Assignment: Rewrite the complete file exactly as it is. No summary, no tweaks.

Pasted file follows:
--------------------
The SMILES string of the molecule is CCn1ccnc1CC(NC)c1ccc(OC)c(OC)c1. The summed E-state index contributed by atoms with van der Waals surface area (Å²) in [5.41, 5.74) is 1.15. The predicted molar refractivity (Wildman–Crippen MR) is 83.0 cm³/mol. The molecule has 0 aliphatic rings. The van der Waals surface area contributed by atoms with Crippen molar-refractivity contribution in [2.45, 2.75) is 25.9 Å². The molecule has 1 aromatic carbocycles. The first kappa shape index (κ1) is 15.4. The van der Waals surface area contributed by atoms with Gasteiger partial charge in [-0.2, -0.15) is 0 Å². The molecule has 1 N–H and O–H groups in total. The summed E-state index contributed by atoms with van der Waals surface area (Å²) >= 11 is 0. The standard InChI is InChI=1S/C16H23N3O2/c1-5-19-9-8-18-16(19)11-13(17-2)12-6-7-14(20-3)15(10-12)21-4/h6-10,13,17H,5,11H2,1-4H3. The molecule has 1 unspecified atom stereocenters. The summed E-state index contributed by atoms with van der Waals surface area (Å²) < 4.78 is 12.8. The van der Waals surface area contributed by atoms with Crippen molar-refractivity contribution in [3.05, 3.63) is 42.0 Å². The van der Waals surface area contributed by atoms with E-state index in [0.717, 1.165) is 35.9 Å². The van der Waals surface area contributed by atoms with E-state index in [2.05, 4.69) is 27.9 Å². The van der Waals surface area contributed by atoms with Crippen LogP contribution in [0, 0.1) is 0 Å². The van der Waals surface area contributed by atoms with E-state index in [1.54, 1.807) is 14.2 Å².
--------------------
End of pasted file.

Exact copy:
The SMILES string of the molecule is CCn1ccnc1CC(NC)c1ccc(OC)c(OC)c1. The summed E-state index contributed by atoms with van der Waals surface area (Å²) in [5.41, 5.74) is 1.15. The predicted molar refractivity (Wildman–Crippen MR) is 83.0 cm³/mol. The molecule has 0 aliphatic rings. The van der Waals surface area contributed by atoms with Crippen molar-refractivity contribution in [2.45, 2.75) is 25.9 Å². The molecule has 1 aromatic carbocycles. The first kappa shape index (κ1) is 15.4. The van der Waals surface area contributed by atoms with Gasteiger partial charge in [-0.2, -0.15) is 0 Å². The molecule has 1 N–H and O–H groups in total. The summed E-state index contributed by atoms with van der Waals surface area (Å²) >= 11 is 0. The standard InChI is InChI=1S/C16H23N3O2/c1-5-19-9-8-18-16(19)11-13(17-2)12-6-7-14(20-3)15(10-12)21-4/h6-10,13,17H,5,11H2,1-4H3. The molecule has 1 unspecified atom stereocenters. The summed E-state index contributed by atoms with van der Waals surface area (Å²) < 4.78 is 12.8. The van der Waals surface area contributed by atoms with Crippen molar-refractivity contribution in [3.05, 3.63) is 42.0 Å². The van der Waals surface area contributed by atoms with E-state index in [0.717, 1.165) is 35.9 Å². The van der Waals surface area contributed by atoms with E-state index in [2.05, 4.69) is 27.9 Å². The van der Waals surface area contributed by atoms with Crippen LogP contribution in [0, 0.1) is 0 Å². The van der Waals surface area contributed by atoms with E-state index in [1.54, 1.807) is 14.2 Å².